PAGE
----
The balance point then becomes identified at the moment the division of labour disappears from the primary field of perception. In other words, if the task is meaningless to the worker, he is deprived of the secondary field of perception and no longer adds value to the emergent entity of his own community.

    Does that make sense?
    • Comment deleted

      • thumb
        Apr 18 2013: Many thanks John.

        The dichotomy of positive/negative potential agency can also be cast over the self/other axis to form a measure of "morality". But in the end, the bell curve must resolve to the bias of the self - it is the self, after all, who approves or disapproves past agency - on the basis of the current field of potential agency - which in turn forms the history judged by future selves. Measurement is a retrospective activity.
        Truth being the absolute energy state and the absolute causality is not available to the senses - the senses are limited to bandwidth dictated by the specific interests of the self plus a margin at the service of adaptive range. Perception extends this by the application of causality relative to self-persistence.
        Darwin suggests that there is more than one self at work in these dynamics (the genome as a self), but the point(vector?) of agency defines the membrane of that self.
        Here is where we can measure the beneficiary of specialisation.
        Agency is key - who or what do you work for defines the entity which precipitates the agency.
        Indeed, I spent a good deal of time helping corporate entities design their human machinery.
        But inherent specialisation also exists - some are biologically defined .. the tribe functions because all the critical tasks are covered by virtue of age and sex. Beyond the tribe, we experiment with artifice .. but these are all tainted by the interest of the individual - which will bias the advantage.
        I don't believe in laziness .. there is a better word - comfort. Understanding the mechanics of comfort will go a long way to understanding which side of the positive/negative an agency resides.
        Indoctrination/propaganda/advertising/coercion is a symptom of artifice. Artifice is a symptom of biased interests. I would argue that the bias becomes less than the tribe when a tribe exceeds the biological limit to the field of secondary perception it generates. This is defined by brain capacity.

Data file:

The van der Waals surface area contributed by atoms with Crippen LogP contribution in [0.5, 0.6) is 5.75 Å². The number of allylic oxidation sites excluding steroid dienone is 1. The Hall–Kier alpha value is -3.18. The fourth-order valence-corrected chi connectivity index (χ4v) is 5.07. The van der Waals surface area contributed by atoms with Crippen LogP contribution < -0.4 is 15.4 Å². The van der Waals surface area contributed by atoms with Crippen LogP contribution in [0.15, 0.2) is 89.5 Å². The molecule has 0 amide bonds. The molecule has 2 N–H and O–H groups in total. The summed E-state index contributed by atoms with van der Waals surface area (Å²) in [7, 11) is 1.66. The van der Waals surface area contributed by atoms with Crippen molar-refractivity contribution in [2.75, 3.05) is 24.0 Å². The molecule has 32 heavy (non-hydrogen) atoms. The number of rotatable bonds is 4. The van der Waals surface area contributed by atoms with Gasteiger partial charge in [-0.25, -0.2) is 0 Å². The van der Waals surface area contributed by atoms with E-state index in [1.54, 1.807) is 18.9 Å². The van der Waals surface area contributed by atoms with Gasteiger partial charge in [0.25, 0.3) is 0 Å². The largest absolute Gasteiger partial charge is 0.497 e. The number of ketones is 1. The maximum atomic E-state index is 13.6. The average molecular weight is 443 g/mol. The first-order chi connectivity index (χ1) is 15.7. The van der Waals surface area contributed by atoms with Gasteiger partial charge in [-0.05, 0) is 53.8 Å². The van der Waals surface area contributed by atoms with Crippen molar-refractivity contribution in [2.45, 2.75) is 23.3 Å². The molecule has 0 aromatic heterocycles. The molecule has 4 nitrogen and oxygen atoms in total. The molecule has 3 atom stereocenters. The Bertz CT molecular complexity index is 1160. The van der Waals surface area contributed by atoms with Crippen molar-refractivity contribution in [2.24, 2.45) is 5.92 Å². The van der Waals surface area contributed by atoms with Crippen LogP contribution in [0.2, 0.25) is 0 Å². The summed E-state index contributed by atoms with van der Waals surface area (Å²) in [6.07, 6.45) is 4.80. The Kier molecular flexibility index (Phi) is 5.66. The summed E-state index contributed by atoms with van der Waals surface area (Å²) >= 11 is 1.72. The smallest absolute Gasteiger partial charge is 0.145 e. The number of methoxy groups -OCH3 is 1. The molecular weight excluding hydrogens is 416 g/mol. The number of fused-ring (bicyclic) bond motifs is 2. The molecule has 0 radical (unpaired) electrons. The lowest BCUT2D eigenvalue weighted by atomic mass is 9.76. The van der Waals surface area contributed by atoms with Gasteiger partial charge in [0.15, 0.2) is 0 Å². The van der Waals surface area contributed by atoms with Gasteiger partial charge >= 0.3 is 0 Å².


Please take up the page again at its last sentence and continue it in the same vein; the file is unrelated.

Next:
• thumb
        Apr 18 2013: addendum:
        The field of senses is also critical - such things as measuring instruments expand our non-artificial horizon. But the critical test of any such extension of senses is "real-time".

        There are a bunch of idiots out there who prattle on about the "singularity" . none of them recognise the real-time limit to artificial senses.

        Instead, they create new entities - new selves .. new mouths to feed .. in short - parasites.
        The singularity then becomes dependent on the quantity of blood we can spare.

        This is very heartening - the parasites will replace war as the cull mechanism that draws all species back to their biological self-limit - they die with their host.

        A good thing I think - no less death .. just less blame. In the ultimate long term test of morality - blame has no place.
  • Apr 13 2013: Perhaps I have an excess of confidence on humanity, and it is true that laziness can prevent us for doing so (double-check). But I am sure that when something rings a bell (in the sense of feeling that something is not according with your knowledge or experience) while listening or reading this kind of conferences, at least the listener or reader doesn´t use that information as if it were true instead of an opinion of a speaker.
  • Comment deleted

    • thumb
      Apr 13 2013: " I hope the audience clever enough to double check"

      most certainly not
      • Apr 14 2013: I agree with your point of view, although I hope the audience clever enough to double check this kind of data as you have done. Thanks for the precise data. It helps to separate opinion from reality.
  • Apr 13 2013: Don - I hope you are right. What you are talking about sounds more like John Wesley which is good, but even that man would admit while he studied and knew Jesus, he was not Jesus. The Grace of God is not the same as being sacrificaed for man's sins. But good job Don. I guess I got lost in the narrative, but i enjoy Noam Chomsky's writings too - not that I agree with or understand them.
  • thumb